Although yes, I do know this issue was posted locally on the NF, yet it still 
has many repercussions to birders throughout NYS therefore I am posting.
If you wish to eradicate Mute Swan I am sorry.
rk

North Fork LI NY: I went looking for the reported Snowy at the Mattituck Inlet 
Breakwater today but although I looked along the Beach, east & west and 
patrolled the DEC conservation and boat ramp area I could not find it. I’ll try 
again as once the species shows up it can be persistent. The predominant 
waterfowl there today was Long-tailed Duck. It was good to hear their call once 
again this season.

After some coffee and a late breakfast in Mattituck I went to Laurel Lake.
There were plentiful numbers of Ring-necked Duck, Ruddy Duck and American Coot. 
Also seen were one Great Blue Heron, one Pied Billed Grebe and a Gadwall.

As an aside:
There were two Mute Swan in the Laurel Lake compared to hundreds of Canada 
Geese there today.
Why does the NYS-DEC seem so preoccupied with extirpating all the Mute Swan and 
is doing next to nothing in addressing the vast numbers of Canada Geese in NYS. 
The geese cause so much damage to wetlands and to water quality due to the hugh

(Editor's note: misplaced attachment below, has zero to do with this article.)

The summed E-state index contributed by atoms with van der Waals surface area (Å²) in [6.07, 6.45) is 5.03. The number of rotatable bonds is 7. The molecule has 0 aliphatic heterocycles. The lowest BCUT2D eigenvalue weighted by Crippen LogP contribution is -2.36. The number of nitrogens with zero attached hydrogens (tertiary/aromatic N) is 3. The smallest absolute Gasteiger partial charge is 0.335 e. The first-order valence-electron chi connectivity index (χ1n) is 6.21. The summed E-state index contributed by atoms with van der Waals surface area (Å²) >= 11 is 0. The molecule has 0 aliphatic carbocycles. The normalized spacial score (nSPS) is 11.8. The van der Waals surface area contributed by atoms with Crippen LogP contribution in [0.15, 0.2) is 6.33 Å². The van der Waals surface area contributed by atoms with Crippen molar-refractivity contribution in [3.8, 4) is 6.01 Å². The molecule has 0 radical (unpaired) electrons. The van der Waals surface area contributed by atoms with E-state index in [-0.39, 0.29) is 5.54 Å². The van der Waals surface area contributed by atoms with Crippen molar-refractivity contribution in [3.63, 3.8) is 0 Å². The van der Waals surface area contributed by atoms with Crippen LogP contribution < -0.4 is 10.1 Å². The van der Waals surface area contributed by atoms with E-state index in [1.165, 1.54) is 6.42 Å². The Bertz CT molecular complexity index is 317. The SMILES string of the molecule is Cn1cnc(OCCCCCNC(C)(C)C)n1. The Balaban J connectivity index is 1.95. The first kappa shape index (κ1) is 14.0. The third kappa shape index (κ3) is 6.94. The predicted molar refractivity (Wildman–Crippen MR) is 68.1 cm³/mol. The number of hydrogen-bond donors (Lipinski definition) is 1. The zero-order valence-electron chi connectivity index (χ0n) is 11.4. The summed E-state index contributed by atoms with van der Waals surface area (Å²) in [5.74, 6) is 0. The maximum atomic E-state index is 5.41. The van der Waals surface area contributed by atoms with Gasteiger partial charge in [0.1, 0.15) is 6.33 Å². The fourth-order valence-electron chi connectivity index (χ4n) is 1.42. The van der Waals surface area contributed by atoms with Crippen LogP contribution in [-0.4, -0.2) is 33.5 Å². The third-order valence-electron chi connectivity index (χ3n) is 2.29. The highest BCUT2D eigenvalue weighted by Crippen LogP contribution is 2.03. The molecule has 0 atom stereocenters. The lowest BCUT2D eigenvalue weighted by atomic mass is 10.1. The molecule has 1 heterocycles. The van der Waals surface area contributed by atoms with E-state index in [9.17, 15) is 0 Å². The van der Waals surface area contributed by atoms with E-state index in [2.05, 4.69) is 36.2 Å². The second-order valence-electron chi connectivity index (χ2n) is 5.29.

amount of poop they produce. Loading nitrogen into our bays and wetlands is 
only part of the problem. Maneuvering about many parking lots and commercial 
businesses with grass without encountering poop is problematic.
I understand from DEC records that the Mute Swan population in NYS is somewhere 
between 2800 and 3500. Please correct me if I am wrong.

As I was looking through my scope this morning at Laurel Lake a fellow came 
along walking his dog and asked me what I was looking at. I gave him a brief 
description of the species there and he said to me. “Why do they want to kill 
all the swans? He continued to say “I love the Swans, they are so beautiful and 
my kids love to see them as well”. I wondered how an average person had come to 
know about this issue.

My point here is that I believe the Mute Swan, although yes it is an ‘invasive 
species’, does more good than harm as it helps connect people with a world 
around them they did not know before. The Swans in effect connect people to 
nature and help create a culture of conservation that helps us all.

As for Canada Geese I have nothing against them; however, to put thing into 
perspective when I do the DEC Winter Waterfowl Census in January I frequently 
find about 3,000 Canada Geese in the fields along Oregon Road Mattituck NY 
alone. Imagine how many statewide.

In my opinion the DEC needs to get their priorities in the correct order and 
concern themselves with a gradual reduction in the population of Canada Geese. 
Whether it be through addling of eggs or a more lenient view when it comes to 
hunting and or donation of the take to food banks something must be done.
rk



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